Olde Worlde Wisdom

"For they were all of the same mind, that is, to be superior to others in the use of weapons, and they knew that one would not have the essential skills when they were needed unless they were practiced in advance.

The boxer cannot step into the ring with confidence if he has never received a blow. He who has seen his blood flowing, who has felt his teeth cracking under an opponent's blow, who has lain on the ground with his enemy over him, and still has not lost his courage; he who has been thrown to the ground time after time, only the more staunchly to stand up again - he may go into battle with high hopes.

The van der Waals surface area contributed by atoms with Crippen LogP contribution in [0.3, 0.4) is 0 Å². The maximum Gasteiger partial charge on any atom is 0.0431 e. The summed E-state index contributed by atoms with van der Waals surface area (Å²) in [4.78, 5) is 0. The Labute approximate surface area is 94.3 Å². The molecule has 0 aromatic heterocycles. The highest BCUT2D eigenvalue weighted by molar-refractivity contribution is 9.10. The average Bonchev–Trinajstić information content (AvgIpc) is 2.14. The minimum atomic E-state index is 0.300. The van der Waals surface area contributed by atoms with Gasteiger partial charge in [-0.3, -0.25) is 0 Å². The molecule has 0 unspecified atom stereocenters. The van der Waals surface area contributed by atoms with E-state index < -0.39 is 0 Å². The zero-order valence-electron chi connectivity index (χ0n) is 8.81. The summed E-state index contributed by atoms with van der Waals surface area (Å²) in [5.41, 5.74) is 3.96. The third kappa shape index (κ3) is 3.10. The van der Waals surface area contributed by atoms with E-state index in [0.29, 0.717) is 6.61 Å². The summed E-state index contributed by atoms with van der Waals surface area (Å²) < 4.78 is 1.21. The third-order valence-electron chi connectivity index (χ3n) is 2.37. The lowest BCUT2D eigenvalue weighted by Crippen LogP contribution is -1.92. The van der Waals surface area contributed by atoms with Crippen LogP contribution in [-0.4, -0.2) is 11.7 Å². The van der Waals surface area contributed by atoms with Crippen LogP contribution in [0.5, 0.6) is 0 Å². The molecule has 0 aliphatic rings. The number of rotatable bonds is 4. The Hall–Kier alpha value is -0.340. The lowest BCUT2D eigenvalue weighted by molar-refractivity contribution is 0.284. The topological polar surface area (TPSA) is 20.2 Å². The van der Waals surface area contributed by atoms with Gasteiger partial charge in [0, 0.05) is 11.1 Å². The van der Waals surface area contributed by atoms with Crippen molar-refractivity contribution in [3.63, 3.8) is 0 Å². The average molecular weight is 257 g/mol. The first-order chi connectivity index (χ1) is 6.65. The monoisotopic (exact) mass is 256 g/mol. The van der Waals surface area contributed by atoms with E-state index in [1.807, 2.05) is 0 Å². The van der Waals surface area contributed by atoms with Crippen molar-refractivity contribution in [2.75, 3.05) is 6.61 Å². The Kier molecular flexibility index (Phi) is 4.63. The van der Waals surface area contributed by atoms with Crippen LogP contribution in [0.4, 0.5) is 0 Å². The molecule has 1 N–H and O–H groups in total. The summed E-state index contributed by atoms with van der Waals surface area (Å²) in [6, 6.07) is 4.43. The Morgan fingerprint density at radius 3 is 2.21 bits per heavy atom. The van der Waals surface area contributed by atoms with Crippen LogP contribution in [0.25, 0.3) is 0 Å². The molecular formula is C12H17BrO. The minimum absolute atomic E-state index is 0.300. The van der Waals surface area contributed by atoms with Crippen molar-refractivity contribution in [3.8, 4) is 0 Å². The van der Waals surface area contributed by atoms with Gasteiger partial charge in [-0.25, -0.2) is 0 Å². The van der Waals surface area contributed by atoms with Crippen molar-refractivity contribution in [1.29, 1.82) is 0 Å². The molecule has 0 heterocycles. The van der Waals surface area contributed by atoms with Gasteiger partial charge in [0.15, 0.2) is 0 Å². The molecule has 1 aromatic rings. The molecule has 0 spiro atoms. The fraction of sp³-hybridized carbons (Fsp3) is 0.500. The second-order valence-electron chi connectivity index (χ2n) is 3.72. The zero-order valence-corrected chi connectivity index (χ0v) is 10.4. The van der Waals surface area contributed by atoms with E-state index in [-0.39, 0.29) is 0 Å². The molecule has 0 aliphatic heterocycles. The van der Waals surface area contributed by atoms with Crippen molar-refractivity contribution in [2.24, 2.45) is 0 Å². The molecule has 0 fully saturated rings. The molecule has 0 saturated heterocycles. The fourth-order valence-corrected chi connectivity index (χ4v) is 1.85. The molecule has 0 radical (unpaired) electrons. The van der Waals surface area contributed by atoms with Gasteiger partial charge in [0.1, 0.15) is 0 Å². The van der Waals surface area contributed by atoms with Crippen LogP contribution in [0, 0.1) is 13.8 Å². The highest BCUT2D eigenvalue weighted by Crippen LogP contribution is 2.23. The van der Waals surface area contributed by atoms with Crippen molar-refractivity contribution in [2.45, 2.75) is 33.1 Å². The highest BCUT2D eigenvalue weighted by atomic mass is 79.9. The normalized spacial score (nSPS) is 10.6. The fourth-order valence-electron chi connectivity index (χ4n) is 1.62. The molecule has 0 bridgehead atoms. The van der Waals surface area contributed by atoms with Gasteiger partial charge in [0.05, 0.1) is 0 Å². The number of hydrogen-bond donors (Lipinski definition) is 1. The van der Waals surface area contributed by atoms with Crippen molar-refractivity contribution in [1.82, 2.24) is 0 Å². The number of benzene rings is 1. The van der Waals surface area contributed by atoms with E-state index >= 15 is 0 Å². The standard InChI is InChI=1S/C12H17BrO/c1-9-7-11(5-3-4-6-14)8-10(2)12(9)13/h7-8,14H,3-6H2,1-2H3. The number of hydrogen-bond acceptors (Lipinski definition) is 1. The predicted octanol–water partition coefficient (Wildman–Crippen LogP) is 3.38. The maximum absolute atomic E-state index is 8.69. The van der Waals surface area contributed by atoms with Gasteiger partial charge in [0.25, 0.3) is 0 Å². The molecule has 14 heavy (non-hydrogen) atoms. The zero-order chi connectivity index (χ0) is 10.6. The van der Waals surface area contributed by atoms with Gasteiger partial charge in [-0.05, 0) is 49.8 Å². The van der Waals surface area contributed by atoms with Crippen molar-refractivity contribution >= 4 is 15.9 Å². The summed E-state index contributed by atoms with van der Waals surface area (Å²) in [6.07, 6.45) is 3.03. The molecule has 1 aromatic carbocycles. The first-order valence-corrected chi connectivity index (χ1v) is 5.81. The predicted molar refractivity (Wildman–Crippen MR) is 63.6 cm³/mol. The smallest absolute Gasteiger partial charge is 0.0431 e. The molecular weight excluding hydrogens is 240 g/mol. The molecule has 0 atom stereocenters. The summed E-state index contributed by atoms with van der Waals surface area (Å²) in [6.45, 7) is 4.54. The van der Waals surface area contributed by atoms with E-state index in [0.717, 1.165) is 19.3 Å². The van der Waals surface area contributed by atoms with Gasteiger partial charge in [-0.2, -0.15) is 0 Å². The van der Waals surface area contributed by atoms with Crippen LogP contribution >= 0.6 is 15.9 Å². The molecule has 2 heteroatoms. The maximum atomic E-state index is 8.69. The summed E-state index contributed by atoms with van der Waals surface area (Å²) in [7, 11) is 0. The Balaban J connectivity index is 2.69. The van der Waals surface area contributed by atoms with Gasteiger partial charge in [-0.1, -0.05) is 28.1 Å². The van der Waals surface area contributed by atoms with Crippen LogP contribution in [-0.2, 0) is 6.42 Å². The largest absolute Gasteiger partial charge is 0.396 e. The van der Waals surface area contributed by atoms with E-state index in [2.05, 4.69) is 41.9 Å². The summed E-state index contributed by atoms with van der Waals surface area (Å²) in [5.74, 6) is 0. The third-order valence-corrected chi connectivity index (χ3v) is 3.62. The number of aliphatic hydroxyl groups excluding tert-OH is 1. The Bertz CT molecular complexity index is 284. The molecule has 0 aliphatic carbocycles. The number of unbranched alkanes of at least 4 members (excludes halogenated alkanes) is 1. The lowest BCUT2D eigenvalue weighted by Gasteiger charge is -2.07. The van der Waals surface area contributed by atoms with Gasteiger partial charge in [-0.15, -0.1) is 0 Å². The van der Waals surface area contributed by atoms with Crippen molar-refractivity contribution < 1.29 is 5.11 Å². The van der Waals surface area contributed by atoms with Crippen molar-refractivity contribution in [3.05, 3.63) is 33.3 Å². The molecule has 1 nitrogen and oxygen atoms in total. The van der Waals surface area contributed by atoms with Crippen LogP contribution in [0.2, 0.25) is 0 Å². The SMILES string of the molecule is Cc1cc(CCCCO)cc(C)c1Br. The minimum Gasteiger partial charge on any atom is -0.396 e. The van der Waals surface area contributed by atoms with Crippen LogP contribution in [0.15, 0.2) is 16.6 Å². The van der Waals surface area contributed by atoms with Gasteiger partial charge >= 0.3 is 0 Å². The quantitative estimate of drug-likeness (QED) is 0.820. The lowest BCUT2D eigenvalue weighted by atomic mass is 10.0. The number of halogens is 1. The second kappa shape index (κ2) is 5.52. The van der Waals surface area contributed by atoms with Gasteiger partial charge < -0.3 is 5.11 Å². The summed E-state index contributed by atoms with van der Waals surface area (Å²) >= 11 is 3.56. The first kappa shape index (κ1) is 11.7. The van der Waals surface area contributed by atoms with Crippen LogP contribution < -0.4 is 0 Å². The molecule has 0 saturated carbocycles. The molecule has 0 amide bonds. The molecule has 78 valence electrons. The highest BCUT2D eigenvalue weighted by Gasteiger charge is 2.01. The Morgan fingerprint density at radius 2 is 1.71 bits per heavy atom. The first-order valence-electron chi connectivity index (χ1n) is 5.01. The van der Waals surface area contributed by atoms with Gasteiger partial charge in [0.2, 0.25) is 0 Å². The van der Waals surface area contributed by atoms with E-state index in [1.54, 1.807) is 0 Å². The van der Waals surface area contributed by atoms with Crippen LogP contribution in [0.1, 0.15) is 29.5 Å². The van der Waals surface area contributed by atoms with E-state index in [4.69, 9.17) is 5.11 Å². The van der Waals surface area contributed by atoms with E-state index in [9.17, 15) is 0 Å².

For virtue grows when it is irritated, but a soul that gives in to fear has only fleeting glory. Blameless is he who, too weak to bear the burden, nevertheless hastens eagerly to assume it.

The reward for hours of toil waits where the temples of victory stand."

-- Roger of Hoveden, English chronicler, commenting on the training of Godfrey, Duke of Brittany, son of King Henry II. Maxims are borrowed from Seneca.

I have seen that quote in different forms from quite a few websites and books.

Usually "boxer" is replaced with "knight".